The Soulful Freedom of Jerusalem

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In our parsha the Jewish people finally leave Egypt and march towards freedom. This momentous occasion is commemorated every year in the Pesach seder when we act in ways befitting free people. One would think that the moment the Jewish people left the borders of mitzrayim they would be defined as “free-people”. 

Interestingly, though, we find that the Rashbetz indicates that there is a deeper level of freedom that the Jewish people had not yet attained on that fateful 15th of Nissan. In his commentary to the Haggadah he records that there was an aphorism well known amongst the Jewish children of his time: “for this is the common phrase amongst the children forever: ‘Next year in Yerushalayim as free people.’” 

These words teach us that in the popular perspective, freedom and Yerushalayim were intimately intertwined. The Jewish people may have left technical bondage when they crossed the border leaving Mitzrayim, but they only attained true freedom when they arrived at Yerushalayim several centuries in the future.

What is the unique connection between freedom and Yerushalayim? What does Yerushalayim add to the Jewish person such that true freedom can only be attained once the city is in Jewish hands?

Perhaps, one can suggest an answer to this question based on Rav Kook’s definition of freedom. In his essay “On Freedom” he notes that there are 

The difference between the slave and the free man is not only one of status, in this case that the first is enslaved to another, whereas the second is not enslaved. [Rather,] the nature of freedom is the elevated spirit which uplifts man and the entire people to be true to his inner self, to the spiritual quality of God’s image within him, and in such a quality he can consider his life as worthy and purposeful. This is not so for one who has the attitude of a slave; the content of his life and feelings never correspond with his own spiritual qualities but only by what is beautiful and good in the other who rules over him in any way at all, whether officially or morally – with what this other sees as beautiful and good.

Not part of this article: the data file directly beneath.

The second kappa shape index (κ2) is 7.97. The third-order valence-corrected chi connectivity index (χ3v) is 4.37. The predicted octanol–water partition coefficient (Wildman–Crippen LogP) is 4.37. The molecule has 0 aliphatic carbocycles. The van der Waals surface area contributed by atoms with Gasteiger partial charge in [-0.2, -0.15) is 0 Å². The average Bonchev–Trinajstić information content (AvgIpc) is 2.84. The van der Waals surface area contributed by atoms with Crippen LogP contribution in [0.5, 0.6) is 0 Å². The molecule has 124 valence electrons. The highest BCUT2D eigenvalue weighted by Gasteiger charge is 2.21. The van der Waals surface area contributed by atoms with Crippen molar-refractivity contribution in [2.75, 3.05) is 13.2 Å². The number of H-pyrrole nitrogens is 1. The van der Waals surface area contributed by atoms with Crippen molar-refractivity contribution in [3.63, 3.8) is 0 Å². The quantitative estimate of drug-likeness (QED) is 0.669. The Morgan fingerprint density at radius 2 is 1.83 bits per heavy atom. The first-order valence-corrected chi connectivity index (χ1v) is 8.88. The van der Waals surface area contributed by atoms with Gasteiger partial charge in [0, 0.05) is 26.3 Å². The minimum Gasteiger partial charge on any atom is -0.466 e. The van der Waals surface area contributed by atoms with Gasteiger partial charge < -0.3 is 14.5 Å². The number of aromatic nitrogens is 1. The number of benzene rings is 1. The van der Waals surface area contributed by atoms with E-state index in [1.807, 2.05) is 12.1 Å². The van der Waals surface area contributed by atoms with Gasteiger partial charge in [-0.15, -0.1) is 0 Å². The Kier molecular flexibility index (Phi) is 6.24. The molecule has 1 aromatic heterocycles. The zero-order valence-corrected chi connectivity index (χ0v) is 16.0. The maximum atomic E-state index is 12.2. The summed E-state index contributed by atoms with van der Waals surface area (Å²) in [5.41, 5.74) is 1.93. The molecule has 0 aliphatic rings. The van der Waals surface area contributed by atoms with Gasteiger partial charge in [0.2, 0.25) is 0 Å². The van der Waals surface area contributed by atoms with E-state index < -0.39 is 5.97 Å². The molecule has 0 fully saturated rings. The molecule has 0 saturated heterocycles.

According to Rav Kook, freedom is the ability to live life according to one’s inner and innate truth. For a Jew this inner truth includes living a life of Torah and mitzvot as they are deeply encoded within the psyche of the Jewish soul. By contrast, a slave is a person who is not living in alignment with his inner-soul.

This is the reason that freedom can only be attained when the Jewish people reach Yerushalayim. When they left Egypt, the Jewish people were free from external bondage but did not yet have the capability or the tools to draw out their inner souls. It was only after the Torah was given and their arrival first in the Land of Israel and then in Yerushalayim that they were truly able to access and express their true inner identity and attain freedom. Yerushalayim is deeply embedded into the psyche of a Jew and therefore a Jewish person can only fully express his inner soul and be free when connected to our holy city.


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